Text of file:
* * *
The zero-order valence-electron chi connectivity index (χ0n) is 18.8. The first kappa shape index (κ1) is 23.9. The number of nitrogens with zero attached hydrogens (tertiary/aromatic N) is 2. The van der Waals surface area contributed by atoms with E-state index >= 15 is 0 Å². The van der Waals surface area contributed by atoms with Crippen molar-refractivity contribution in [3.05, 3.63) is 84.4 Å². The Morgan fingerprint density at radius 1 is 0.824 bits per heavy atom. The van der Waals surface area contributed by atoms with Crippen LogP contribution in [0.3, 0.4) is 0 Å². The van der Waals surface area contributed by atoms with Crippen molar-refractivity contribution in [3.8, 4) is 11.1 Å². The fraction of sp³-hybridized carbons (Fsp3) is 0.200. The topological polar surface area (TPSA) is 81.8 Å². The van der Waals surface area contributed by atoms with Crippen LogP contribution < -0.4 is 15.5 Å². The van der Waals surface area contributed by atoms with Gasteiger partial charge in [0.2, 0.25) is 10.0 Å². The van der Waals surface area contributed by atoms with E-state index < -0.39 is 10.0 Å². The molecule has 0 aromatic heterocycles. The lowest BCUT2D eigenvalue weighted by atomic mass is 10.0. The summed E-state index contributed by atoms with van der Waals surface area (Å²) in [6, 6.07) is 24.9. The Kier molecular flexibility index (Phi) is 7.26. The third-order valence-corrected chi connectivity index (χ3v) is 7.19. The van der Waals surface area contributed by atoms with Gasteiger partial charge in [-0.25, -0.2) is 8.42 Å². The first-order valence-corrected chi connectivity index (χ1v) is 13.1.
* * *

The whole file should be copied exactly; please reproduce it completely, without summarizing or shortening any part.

The zero-order valence-electron chi connectivity index (χ0n) is 18.8. The first kappa shape index (κ1) is 23.9. The number of nitrogens with zero attached hydrogens (tertiary/aromatic N) is 2. The van der Waals surface area contributed by atoms with E-state index >= 15 is 0 Å². The van der Waals surface area contributed by atoms with Crippen molar-refractivity contribution in [3.05, 3.63) is 84.4 Å². The Morgan fingerprint density at radius 1 is 0.824 bits per heavy atom. The van der Waals surface area contributed by atoms with Crippen LogP contribution in [0.3, 0.4) is 0 Å². The van der Waals surface area contributed by atoms with Crippen molar-refractivity contribution in [3.8, 4) is 11.1 Å². The fraction of sp³-hybridized carbons (Fsp3) is 0.200. The topological polar surface area (TPSA) is 81.8 Å². The van der Waals surface area contributed by atoms with Crippen LogP contribution < -0.4 is 15.5 Å². The van der Waals surface area contributed by atoms with Gasteiger partial charge in [0.2, 0.25) is 10.0 Å². The van der Waals surface area contributed by atoms with E-state index < -0.39 is 10.0 Å². The molecule has 0 aromatic heterocycles. The lowest BCUT2D eigenvalue weighted by atomic mass is 10.0. The summed E-state index contributed by atoms with van der Waals surface area (Å²) in [6, 6.07) is 24.9. The Kier molecular flexibility index (Phi) is 7.26. The third-order valence-corrected chi connectivity index (χ3v) is 7.19. The van der Waals surface area contributed by atoms with Gasteiger partial charge in [-0.25, -0.2) is 8.42 Å². The first-order valence-corrected chi connectivity index (χ1v) is 13.1.